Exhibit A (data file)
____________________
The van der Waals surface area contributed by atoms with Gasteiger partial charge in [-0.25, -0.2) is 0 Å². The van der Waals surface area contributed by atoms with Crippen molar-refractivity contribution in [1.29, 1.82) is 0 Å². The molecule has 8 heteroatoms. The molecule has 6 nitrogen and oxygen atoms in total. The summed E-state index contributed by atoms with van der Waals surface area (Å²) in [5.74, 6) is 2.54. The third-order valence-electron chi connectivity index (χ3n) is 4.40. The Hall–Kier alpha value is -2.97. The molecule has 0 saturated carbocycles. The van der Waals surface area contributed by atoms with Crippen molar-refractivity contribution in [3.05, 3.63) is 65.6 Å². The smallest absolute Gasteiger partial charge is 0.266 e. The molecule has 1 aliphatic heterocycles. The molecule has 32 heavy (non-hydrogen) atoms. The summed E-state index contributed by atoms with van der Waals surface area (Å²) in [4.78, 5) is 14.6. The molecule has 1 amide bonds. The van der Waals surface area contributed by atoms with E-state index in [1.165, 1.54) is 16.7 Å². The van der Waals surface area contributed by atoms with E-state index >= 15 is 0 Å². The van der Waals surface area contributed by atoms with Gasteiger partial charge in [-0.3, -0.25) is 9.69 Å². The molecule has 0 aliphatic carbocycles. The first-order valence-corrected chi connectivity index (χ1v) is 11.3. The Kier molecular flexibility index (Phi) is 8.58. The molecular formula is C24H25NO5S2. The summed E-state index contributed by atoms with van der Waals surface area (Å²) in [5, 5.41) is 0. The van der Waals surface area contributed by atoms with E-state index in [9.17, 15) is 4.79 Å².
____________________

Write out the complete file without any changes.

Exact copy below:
The van der Waals surface area contributed by atoms with Gasteiger partial charge in [-0.25, -0.2) is 0 Å². The van der Waals surface area contributed by atoms with Crippen molar-refractivity contribution in [1.29, 1.82) is 0 Å². The molecule has 8 heteroatoms. The molecule has 6 nitrogen and oxygen atoms in total. The summed E-state index contributed by atoms with van der Waals surface area (Å²) in [5.74, 6) is 2.54. The third-order valence-electron chi connectivity index (χ3n) is 4.40. The Hall–Kier alpha value is -2.97. The molecule has 0 saturated carbocycles. The van der Waals surface area contributed by atoms with Crippen molar-refractivity contribution in [3.05, 3.63) is 65.6 Å². The smallest absolute Gasteiger partial charge is 0.266 e. The molecule has 1 aliphatic heterocycles. The molecule has 32 heavy (non-hydrogen) atoms. The summed E-state index contributed by atoms with van der Waals surface area (Å²) in [4.78, 5) is 14.6. The molecule has 1 amide bonds. The van der Waals surface area contributed by atoms with E-state index in [1.165, 1.54) is 16.7 Å². The van der Waals surface area contributed by atoms with E-state index >= 15 is 0 Å². The van der Waals surface area contributed by atoms with Gasteiger partial charge in [-0.3, -0.25) is 9.69 Å². The molecule has 0 aliphatic carbocycles. The first-order valence-corrected chi connectivity index (χ1v) is 11.3. The Kier molecular flexibility index (Phi) is 8.58. The molecular formula is C24H25NO5S2. The summed E-state index contributed by atoms with van der Waals surface area (Å²) in [5, 5.41) is 0. The van der Waals surface area contributed by atoms with E-state index in [9.17, 15) is 4.79 Å².